Be advised: a book review is not a blog tour. A blog tour is when you and your work are the show and has more marketing power than only your work on show. People pay more attention to people interacting than they do when someone writes about a book.

Big TakeAways


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Greg Hickey’s Doing a GiveAway! (and you’re all invited)

Win the 18 speculative fiction ebooks shown below

  • Explore a variety of subgenres, including science fiction, fantasy, dystopian, post-apocalyptic, alternative history, paranormal and magical realism
  • 5 winners will be randomly selected
  • Click on each book cover or title to read more (listed under the raffle)

Our Dried Voices by Greg Hickey

Hundreds of years in the future, the last humans live in a utopian colony with every need satisfied automatically. But when the machines that regulate the colony begin to break down, one colonist must save what remains of humanity.

Once Bitten, Twice Die by Antony J. Stanton

A cure for dementia fails, leaving patients crazed, infectious and enraged, and the carnage quickly decimates society. On London’s outskirts some survivors must battle the infected, but their troubles have only just begun…

Sentience by Courtney P. Hunter

Sentience follows twenty-four individuals as they travel through a contained natural preserve to participate in a Turing Test conducted by a tech corporation willing to do anything for monetary gain.

Terra Obscura: A Knock in the Dark by Geoff and Michelle Genge


People are dying in the dark and New York’s highest office wants the truth buried. Only Charles Fort, an ambitious and ridiculed paranormal investigator is willing to get to the bottom of it.

Subject A36 by Teri Polen

He was genetically enhanced to be the perfect assassin. To kill for The Colony. He just doesn’t know it yet.

The Augmented Man by Joseph Carrabis

“…a blistering tour de force…Joseph Carrabis has created a military and scientific warrior that could mind read and wipe out Rambo, Robocop and Steve Austin ‘The Bionic Man’ at once, in an instant.”

The Curse of Sotkari Ta by Maria A. Perez

Mina is snatched from her family and forced to serve the ruthless Lostai on a distant science station. The DNA of an evolved race known as Sotkari Ta lies dormant in her genes.

The Night Alphabet by David M. Donachie

Have you ever had a dream so wonderful it followed you into the waking world? Do you lie awake, listening to the creaks and groans of a settling building, and believe that something strange and terrible is happening?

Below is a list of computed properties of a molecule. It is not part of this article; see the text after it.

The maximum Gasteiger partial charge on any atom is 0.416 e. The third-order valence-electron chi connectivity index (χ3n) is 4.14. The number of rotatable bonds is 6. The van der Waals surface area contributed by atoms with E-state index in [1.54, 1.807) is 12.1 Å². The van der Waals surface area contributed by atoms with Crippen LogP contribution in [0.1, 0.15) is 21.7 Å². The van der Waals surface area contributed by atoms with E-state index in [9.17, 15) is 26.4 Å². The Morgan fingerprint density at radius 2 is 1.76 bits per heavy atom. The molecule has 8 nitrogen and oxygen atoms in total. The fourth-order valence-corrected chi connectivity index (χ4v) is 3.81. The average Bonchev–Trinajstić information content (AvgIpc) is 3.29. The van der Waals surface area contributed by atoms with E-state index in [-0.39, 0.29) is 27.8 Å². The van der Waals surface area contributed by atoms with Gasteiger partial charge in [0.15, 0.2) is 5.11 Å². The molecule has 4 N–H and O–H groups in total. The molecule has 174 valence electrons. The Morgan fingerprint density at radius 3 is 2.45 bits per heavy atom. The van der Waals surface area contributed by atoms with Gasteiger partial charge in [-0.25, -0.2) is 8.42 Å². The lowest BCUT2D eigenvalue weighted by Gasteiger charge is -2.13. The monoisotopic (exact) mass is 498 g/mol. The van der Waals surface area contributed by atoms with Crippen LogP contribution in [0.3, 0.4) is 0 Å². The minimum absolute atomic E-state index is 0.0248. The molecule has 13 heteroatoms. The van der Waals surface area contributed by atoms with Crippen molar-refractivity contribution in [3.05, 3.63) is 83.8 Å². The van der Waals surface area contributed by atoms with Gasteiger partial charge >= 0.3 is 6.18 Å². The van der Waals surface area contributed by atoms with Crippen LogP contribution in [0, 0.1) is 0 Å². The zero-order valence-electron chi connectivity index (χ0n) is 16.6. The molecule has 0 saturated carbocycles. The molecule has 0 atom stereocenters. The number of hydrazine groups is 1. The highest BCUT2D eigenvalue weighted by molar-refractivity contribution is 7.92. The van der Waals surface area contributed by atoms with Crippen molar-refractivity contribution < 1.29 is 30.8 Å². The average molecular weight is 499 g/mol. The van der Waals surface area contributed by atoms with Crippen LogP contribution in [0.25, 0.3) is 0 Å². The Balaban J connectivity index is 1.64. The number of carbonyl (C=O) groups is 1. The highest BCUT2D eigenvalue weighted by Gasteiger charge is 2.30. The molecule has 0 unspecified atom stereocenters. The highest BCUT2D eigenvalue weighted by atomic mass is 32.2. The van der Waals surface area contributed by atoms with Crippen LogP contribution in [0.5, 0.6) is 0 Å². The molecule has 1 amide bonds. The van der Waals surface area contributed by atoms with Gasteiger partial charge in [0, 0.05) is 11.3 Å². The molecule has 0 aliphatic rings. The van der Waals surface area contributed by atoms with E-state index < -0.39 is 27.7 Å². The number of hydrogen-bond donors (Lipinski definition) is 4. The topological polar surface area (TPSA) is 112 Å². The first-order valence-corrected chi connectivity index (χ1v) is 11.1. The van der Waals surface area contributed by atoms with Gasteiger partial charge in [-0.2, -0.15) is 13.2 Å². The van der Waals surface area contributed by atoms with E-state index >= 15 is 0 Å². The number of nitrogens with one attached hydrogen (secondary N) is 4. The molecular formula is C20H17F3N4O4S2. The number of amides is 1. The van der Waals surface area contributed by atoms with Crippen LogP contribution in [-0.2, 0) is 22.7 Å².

Undertones by L.S. Popovich

In a dystopian city run by animals, a university jazz band takes on the mob for the sake of social protest, only to bite off more than they can chew.

Aceldama by John Hazen

When a young woman battles logic, time and even the religious establishment to save her husband from the clutches of a curse that goes back two millennia, she risks not only condemning her own soul but also plunging the world into the apocalypse.

I, Carlos by Casey Dorman

I, Carlos is thriller in which a revolutionary computer chip, containing the personality of Carlos the Jackal, the world’s most notorious assassin, is implanted into the protagonist’s brain.

Eye of the Storm by R.K. King

In a future ravaged by a planet-wide super storm, tribes of nomads eke out a miserable existence barely surviving as they uncover scraps of the old world and move as the storm moves.

Guardians of the Gates, Part 1: The New Breed by Jeff Schanz

When a madman wields a supernatural force that can wipe humanity off the globe, an ancient, dying society called The Saints are the only ones who understand the unfathomable threat.

Centricity by Nathaniel Henderson

When an intelligence operation to retrieve a DNA-altering bioweapon goes horribly wrong, it sparks a scandal that could bring down an agency, and a city along with it.

Moon Crusher by Susan Kite

Fourteen-year-old Diego only knows the rolling hills of his father’s ranch in 1829 California. Then he is captured by reptilian aliens and taken aboard their spaceship.

I Pitched Nine Agents in Two Days – Six said Yes! Here’s What I Learned (Pitch Evolution)

I recently had a fascinating week; Nine agents (including the ones who weren’t interested in my work) shared industry insights and offered suggestions for improving my pitch.

The is the third and last installment in the I Pitched Nine Agents in Two Days – Six said Yes! Here’s What I Learned series and deals with how the agents themselves helped me shape my pitch. The first installment dealt with Do’s and Don’t’s the agents shared with me during the day. The second installment details conversations I had with some of them and their thoughts on the industry and agenting.

Note the following deals with a fiction pitch.

Enjoy!


Greetings! I’m your friendly, neighborhood Threshold Guardian. This is a protected post and requires either General Membership (free) or a Subscription (various levels). Members and Subscribers can LogIn. Non members can join. All posts are free to all members save certain posts in the My Work category. Enjoy!